Apply for a mental health assessment

People must be over 18 to undergo a mental health assessment and treatment.

If you are looking to apply for a mental health assessment for someone else, a doctor or a local mental health crisis team can help you with the application for assessment. 

There’s a specific application form you’ll need to fill in and send to the Director of Area Mental Health Services. It’s not enough to just write a letter, even if you do cover all the required information. You can get a copy of this application form by contacting the mental health crisis team in your area (called a 'CATT' team – for 'Crisis Assessment and Treatment Team'). They will also give you helpful information about how to apply and about how the compulsory assessment process works. You can find contact details for local CATT teams on the Mental Health Crisis Team website:

Mental Health Crisis Team(external link)

What happens after you make an application for someone to be assessed

Before someone can be ordered to undergo treatment, they’re first assessed. The Mental Health Service will decide when and where the assessment will take place.

Preliminary assessment

After an application is made, a medical practitioner or doctor (called the responsible clinician) assesses the patient. This is called a preliminary assessment.

The preliminary assessment takes 5 days and the responsible clinician must decide if there are reasonable grounds to believe the patient has a mental disorder.

After 5 days, a certificate of preliminary assessment is issued and the patient is told in writing if the responsible clinician believes more assessments and treatment are needed.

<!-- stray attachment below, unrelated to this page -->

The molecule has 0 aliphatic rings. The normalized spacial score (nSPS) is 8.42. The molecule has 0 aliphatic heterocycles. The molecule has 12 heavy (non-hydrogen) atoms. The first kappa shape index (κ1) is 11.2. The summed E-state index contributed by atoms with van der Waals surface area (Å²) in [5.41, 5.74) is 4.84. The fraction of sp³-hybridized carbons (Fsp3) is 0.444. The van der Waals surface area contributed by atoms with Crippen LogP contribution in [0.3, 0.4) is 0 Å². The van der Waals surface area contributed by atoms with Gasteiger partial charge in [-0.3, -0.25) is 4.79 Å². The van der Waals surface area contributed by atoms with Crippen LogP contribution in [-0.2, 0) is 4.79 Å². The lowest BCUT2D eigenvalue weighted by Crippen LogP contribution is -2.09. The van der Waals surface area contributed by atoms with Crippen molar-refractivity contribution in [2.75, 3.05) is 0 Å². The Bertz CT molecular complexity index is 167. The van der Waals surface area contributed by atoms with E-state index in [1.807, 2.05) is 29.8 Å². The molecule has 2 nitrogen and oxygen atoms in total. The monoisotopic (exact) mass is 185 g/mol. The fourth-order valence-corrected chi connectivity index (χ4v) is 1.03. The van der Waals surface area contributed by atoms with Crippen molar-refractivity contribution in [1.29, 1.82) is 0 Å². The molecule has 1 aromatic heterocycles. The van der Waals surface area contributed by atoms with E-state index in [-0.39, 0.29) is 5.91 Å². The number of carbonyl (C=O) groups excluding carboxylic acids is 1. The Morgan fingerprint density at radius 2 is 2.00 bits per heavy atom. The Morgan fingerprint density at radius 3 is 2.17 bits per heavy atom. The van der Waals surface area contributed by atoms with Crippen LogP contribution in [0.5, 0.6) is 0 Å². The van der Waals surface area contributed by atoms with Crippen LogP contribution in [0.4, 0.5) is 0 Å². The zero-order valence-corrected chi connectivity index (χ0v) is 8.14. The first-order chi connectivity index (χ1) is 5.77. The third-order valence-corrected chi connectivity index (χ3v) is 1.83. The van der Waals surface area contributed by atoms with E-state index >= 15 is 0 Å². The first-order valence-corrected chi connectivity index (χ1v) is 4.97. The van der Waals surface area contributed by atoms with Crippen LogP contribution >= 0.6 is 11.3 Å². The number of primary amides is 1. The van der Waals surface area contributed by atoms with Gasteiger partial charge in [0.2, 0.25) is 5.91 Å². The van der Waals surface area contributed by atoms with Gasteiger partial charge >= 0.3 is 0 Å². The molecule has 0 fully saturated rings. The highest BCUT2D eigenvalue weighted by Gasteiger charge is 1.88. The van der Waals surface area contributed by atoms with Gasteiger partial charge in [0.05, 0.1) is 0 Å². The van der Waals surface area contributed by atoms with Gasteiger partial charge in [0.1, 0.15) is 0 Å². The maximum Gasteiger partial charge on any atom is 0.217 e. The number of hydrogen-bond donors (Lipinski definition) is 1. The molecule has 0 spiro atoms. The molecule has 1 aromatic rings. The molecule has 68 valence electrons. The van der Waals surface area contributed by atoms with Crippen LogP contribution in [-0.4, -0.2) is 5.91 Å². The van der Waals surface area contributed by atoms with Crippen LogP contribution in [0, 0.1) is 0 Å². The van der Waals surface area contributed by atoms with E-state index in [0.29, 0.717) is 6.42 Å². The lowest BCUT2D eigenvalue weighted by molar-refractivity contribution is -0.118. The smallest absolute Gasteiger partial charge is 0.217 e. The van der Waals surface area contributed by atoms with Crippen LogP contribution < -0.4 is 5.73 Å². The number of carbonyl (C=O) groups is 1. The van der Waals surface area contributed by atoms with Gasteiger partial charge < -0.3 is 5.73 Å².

Further assessment

If the responsible clinician thinks the patient has a mental disorder, they can issue a certificate of further assessment. The patient must be told in writing that they have to go through further assessments and treatment over a period of 14 days.

Final assessment

Before the 14 days are up, a certificate of final assessment is issued. If the patient isn't well enough for release, the responsible clinician must apply to the court for a Compulsory Treatment Order. This means the patient can be held and treated for another 14 days. If a court doesn't decide on the application before the end of the second 14-day period, the patient must be released.

Find out more about Compulsory Treatment Orders

Right to review during assessment

The patient can ask the Family Court to review their condition any time during the preliminary assessment and further assessment before the responsible clinician has applied for a Compulsory Treatment Order.

If the judge decides that the patient can be released from having to go through a mental health assessment the patient must be discharged immediately and that is the end of the assessment process.

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